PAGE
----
It took years of negotiations and significant resource investment for the NBA to bring the league to China, but it paid off. The NBA implemented its marketing development strategy to bring televised games to China, becoming the country's most popular sports league.
Starbucks has a very aggressive market development strategy. With a solid business model and product offering, the company has focused heavily on entering new markets. They have focused on deep market penetration to ensure success by building a worldwide franchise.
There are several factors to consider when determining if your company is ready to develop a new market development strategy for your product:
Is there a specific target audience (market) you’re not yet serving? Would this audience truly benefit from your new product offering?
Do you, or your team, have the bandwidth to develop and measure the effectiveness of a market development strategy?
Will your effort in reaching this new market be worth the investment from your company or organization? (What is the ROI?)
Market development strategies are the key to growth.
While it can feel more comfortable for businesses to continue to cater to their existing niche customer base, it prevents any opportunity for scale.
A market development growth strategy helps businesses guide their efforts in a way that grows the business and drives market development.
This is achieved with proper risk management and in-depth market research to help avoid common pitfalls found when trying to grow a business.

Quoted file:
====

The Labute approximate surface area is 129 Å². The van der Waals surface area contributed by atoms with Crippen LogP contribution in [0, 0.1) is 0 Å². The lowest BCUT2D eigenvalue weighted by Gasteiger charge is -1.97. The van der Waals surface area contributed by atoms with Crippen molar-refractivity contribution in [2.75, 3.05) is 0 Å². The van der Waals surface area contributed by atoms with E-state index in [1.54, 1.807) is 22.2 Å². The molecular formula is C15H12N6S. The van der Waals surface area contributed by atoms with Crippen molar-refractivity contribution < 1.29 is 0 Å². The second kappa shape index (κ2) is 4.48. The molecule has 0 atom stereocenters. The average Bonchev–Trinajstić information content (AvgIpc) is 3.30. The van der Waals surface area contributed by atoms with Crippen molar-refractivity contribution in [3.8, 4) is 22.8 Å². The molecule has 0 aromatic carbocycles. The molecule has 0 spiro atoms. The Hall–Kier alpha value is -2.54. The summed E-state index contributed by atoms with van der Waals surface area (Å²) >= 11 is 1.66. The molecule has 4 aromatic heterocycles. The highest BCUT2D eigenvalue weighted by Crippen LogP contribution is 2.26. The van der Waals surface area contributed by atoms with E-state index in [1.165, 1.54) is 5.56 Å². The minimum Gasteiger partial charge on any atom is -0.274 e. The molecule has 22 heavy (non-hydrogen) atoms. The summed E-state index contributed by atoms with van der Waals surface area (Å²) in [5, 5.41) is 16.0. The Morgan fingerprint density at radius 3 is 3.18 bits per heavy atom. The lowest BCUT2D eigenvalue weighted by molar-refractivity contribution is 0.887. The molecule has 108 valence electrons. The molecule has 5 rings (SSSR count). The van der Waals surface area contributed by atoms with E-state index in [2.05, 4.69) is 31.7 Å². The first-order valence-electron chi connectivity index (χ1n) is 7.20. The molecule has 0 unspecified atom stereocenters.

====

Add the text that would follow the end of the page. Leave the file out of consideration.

Before you start crafting a market development growth strategy, it’s better to understand the journey you have ahead.
There are four key market development stages. By following the stages, businesses can easily enter a new market and grow their business.
Before a business can enter a new market, they need to know what that market is and who they need to target to achieve market penetration.
The first of the market development stages involves identifying the customer — that way, businesses can better plan their strategy using insights from the defined target audience.
Of course, to utilize insights, you first need to find the data that can give you them. Businesses should perform thorough market research that relates to their customers and products.
This includes information on customer habits, competitor products, why customers use your competitors, and what those competitors are lacking.
With all the information you need in front of you, you can make an informed decision on whether the market is worth pursuing.
There will always be a risk to entering a new market, but by defining your audience and researching the market, you can lessen that risk by looking at a range of variables.
If your research analysis shows potential, it’s time to plan how you’re going to enter the new market. This is the last of our market development stages and involves looking at how you will promote this new venture, how it will work, and how to continue to grow once you have established a presence in the market.
Marketing development is tough, and you’re bound to make mistakes. Here are some of the most common mistakes we see when creating a market development strategy:
Following trends and copying other businesses’ marketing development strategy
Focusing on the wrong KPIs or ignoring KPIs altogether
Ignoring your customers
Failing to perform enough research
Creating overly complex marketing development strategies
Forgetting to include flexibility
Not considering delivery
Not creating a go-to-market team